because that's the way it is for many technical writers-they must write
according to a "house" style. Most organizations expect their
documents to look a certain way. Using the style and format for headings
described in this book gives you some experience with one of the key
requirements in technical writing-writing according to
To see our "house style" for headings-the style and format for
headings we will use-see Figure 4-1. Pay close attention to formatting
details such as vertical and horizontal spacing, capitalization, use of
bold, italics, or underlining, and punctuation. Notice that you can
substitute bold for underlining.
Now, here are the specifications for headings in this course:
Follow these guidelines for first-level headings:
- Make first-levels all-caps.
- Use Roman numerals with first-levels.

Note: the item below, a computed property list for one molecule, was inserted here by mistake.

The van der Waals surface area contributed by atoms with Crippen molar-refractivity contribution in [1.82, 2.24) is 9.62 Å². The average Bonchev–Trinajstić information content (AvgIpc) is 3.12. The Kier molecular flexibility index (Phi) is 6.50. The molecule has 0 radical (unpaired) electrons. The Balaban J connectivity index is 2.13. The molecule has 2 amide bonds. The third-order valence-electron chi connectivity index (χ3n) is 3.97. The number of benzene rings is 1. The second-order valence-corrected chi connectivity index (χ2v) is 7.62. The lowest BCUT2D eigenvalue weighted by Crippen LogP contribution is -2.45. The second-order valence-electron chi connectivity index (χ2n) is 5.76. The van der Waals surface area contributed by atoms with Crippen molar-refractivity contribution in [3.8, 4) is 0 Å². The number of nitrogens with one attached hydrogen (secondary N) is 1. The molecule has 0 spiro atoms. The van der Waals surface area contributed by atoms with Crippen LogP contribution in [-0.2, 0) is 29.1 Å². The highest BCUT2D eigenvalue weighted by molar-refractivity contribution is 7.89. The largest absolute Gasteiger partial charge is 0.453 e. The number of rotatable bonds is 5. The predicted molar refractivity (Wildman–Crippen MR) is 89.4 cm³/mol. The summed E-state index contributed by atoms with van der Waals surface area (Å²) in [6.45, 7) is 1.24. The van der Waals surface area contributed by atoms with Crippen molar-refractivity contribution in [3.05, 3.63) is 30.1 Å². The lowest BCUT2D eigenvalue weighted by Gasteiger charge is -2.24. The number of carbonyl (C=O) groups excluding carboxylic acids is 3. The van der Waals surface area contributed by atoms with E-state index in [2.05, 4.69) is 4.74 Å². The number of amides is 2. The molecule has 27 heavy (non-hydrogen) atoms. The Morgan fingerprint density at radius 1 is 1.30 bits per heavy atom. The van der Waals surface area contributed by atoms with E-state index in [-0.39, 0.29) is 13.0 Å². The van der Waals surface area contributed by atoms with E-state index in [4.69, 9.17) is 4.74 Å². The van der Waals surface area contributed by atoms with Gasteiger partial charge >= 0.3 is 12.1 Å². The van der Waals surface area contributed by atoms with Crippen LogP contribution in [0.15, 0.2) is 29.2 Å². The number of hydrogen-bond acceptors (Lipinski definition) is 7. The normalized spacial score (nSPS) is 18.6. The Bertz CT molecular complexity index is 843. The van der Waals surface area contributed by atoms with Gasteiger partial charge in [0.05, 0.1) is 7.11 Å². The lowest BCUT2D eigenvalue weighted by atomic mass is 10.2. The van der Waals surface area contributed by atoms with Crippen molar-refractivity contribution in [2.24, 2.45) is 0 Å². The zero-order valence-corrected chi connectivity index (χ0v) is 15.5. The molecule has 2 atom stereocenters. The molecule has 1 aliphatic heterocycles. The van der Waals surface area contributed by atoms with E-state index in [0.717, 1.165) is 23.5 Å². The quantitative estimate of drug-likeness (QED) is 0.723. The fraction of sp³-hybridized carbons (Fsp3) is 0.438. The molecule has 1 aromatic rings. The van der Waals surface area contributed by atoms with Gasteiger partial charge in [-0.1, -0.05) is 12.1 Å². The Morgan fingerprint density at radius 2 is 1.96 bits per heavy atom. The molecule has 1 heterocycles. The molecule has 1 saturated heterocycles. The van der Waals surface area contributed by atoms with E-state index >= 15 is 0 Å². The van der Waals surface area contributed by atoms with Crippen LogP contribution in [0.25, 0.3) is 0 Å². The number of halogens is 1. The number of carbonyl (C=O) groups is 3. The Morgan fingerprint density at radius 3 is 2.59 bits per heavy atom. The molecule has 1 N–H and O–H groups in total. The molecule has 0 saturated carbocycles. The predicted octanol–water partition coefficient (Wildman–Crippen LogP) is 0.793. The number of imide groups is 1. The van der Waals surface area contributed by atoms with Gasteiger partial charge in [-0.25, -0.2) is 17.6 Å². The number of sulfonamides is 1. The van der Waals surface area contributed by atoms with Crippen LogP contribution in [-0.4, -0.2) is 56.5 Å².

- Underline or bold the words but not the Roman numeral.
- Make first-levels centered on the page.
- Start a new page whenever you have a first-level heading.
- Begin first-levels on the standard first text line of a page.
- Leave 3 blank lines between first-levels and the first line of text.
Follow these guidelines for second-level headings:
- Make second-levels headline-style caps.
- Underline or use bold on second-levels.
- Do not include outlining apparatus such as "A." or
"B." or "1." or "2." with second-levels.
- Make second-levels flush left.
- Leave 2 blank lines between previous text and second-levels.
- Leave 1 blank line between second-levels and the following text.
Follow these guidelines for third-level headings:
- Make third-levels sentence-style caps.
- Underline or use bold for third-levels (but don't underline the period).
- End third-levels with a period.
- Do not include outlining apparatus such as "A." or
"B." or "1." or "2." with third-levels.
- Indent third-levels 5 spaces (or the standard paragraph indentation).
- Do not make third-levels a grammatical part of sentences that follow.